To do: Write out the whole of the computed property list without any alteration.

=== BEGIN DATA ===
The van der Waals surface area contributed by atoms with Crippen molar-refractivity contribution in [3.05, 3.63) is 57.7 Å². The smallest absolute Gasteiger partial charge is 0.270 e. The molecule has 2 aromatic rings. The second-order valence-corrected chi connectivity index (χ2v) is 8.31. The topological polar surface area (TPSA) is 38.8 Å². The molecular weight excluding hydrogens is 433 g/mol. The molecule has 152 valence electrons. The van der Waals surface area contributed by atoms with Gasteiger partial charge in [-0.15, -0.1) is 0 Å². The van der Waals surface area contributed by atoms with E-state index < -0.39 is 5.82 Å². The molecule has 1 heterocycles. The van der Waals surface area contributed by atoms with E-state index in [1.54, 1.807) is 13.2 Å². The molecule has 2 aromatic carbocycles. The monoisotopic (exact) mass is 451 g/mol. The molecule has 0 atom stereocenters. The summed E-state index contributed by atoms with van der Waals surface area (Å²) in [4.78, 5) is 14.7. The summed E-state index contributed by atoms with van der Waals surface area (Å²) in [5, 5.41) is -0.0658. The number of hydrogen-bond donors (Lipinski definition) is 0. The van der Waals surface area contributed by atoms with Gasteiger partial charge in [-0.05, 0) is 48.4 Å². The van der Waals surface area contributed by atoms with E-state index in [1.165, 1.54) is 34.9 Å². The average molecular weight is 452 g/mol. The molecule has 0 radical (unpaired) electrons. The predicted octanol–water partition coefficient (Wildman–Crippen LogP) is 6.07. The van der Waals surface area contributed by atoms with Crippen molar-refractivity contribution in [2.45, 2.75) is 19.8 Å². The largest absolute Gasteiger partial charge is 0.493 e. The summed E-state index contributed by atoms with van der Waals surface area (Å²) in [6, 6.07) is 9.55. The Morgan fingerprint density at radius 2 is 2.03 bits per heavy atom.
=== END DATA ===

The van der Waals surface area contributed by atoms with Crippen molar-refractivity contribution in [3.05, 3.63) is 57.7 Å². The smallest absolute Gasteiger partial charge is 0.270 e. The molecule has 2 aromatic rings. The second-order valence-corrected chi connectivity index (χ2v) is 8.31. The topological polar surface area (TPSA) is 38.8 Å². The molecular weight excluding hydrogens is 433 g/mol. The molecule has 152 valence electrons. The van der Waals surface area contributed by atoms with Gasteiger partial charge in [-0.15, -0.1) is 0 Å². The van der Waals surface area contributed by atoms with E-state index < -0.39 is 5.82 Å². The molecule has 1 heterocycles. The van der Waals surface area contributed by atoms with E-state index in [1.54, 1.807) is 13.2 Å². The molecule has 2 aromatic carbocycles. The monoisotopic (exact) mass is 451 g/mol. The molecule has 0 atom stereocenters. The summed E-state index contributed by atoms with van der Waals surface area (Å²) in [4.78, 5) is 14.7. The summed E-state index contributed by atoms with van der Waals surface area (Å²) in [5, 5.41) is -0.0658. The number of hydrogen-bond donors (Lipinski definition) is 0. The van der Waals surface area contributed by atoms with Gasteiger partial charge in [-0.05, 0) is 48.4 Å². The van der Waals surface area contributed by atoms with E-state index in [1.165, 1.54) is 34.9 Å². The average molecular weight is 452 g/mol. The molecule has 0 radical (unpaired) electrons. The predicted octanol–water partition coefficient (Wildman–Crippen LogP) is 6.07. The van der Waals surface area contributed by atoms with Crippen molar-refractivity contribution in [2.45, 2.75) is 19.8 Å². The largest absolute Gasteiger partial charge is 0.493 e. The summed E-state index contributed by atoms with van der Waals surface area (Å²) in [6, 6.07) is 9.55. The Morgan fingerprint density at radius 2 is 2.03 bits per heavy atom.